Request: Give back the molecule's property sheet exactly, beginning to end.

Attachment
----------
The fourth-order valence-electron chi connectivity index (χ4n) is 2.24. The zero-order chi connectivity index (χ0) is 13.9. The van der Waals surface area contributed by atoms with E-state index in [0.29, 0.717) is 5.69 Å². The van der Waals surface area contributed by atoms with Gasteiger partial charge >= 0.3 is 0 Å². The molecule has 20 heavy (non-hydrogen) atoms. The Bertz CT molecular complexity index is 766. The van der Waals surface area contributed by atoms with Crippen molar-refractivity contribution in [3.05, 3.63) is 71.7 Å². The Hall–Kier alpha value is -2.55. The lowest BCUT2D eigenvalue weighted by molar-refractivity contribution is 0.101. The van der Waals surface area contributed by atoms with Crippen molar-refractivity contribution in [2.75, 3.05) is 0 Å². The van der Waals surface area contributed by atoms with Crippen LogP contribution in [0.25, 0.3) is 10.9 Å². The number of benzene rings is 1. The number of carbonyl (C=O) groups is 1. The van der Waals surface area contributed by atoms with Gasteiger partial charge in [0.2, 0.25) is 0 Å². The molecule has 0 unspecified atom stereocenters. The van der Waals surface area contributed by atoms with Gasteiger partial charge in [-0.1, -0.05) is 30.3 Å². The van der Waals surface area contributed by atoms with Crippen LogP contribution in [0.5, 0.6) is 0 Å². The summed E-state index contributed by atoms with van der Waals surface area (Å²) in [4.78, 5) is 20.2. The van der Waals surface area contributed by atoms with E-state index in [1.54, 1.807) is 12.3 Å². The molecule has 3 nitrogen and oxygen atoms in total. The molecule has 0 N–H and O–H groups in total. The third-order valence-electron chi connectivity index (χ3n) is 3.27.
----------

The fourth-order valence-electron chi connectivity index (χ4n) is 2.24. The zero-order chi connectivity index (χ0) is 13.9. The van der Waals surface area contributed by atoms with E-state index in [0.29, 0.717) is 5.69 Å². The van der Waals surface area contributed by atoms with Gasteiger partial charge >= 0.3 is 0 Å². The molecule has 20 heavy (non-hydrogen) atoms. The Bertz CT molecular complexity index is 766. The van der Waals surface area contributed by atoms with Crippen molar-refractivity contribution in [3.05, 3.63) is 71.7 Å². The Hall–Kier alpha value is -2.55. The lowest BCUT2D eigenvalue weighted by molar-refractivity contribution is 0.101. The van der Waals surface area contributed by atoms with Crippen molar-refractivity contribution in [2.75, 3.05) is 0 Å². The van der Waals surface area contributed by atoms with Crippen LogP contribution in [0.25, 0.3) is 10.9 Å². The number of benzene rings is 1. The number of carbonyl (C=O) groups is 1. The van der Waals surface area contributed by atoms with Gasteiger partial charge in [0.2, 0.25) is 0 Å². The molecule has 0 unspecified atom stereocenters. The van der Waals surface area contributed by atoms with Gasteiger partial charge in [-0.1, -0.05) is 30.3 Å². The van der Waals surface area contributed by atoms with Crippen LogP contribution in [0.5, 0.6) is 0 Å². The summed E-state index contributed by atoms with van der Waals surface area (Å²) in [4.78, 5) is 20.2. The van der Waals surface area contributed by atoms with E-state index in [1.54, 1.807) is 12.3 Å². The molecule has 3 nitrogen and oxygen atoms in total. The molecule has 0 N–H and O–H groups in total. The third-order valence-electron chi connectivity index (χ3n) is 3.27.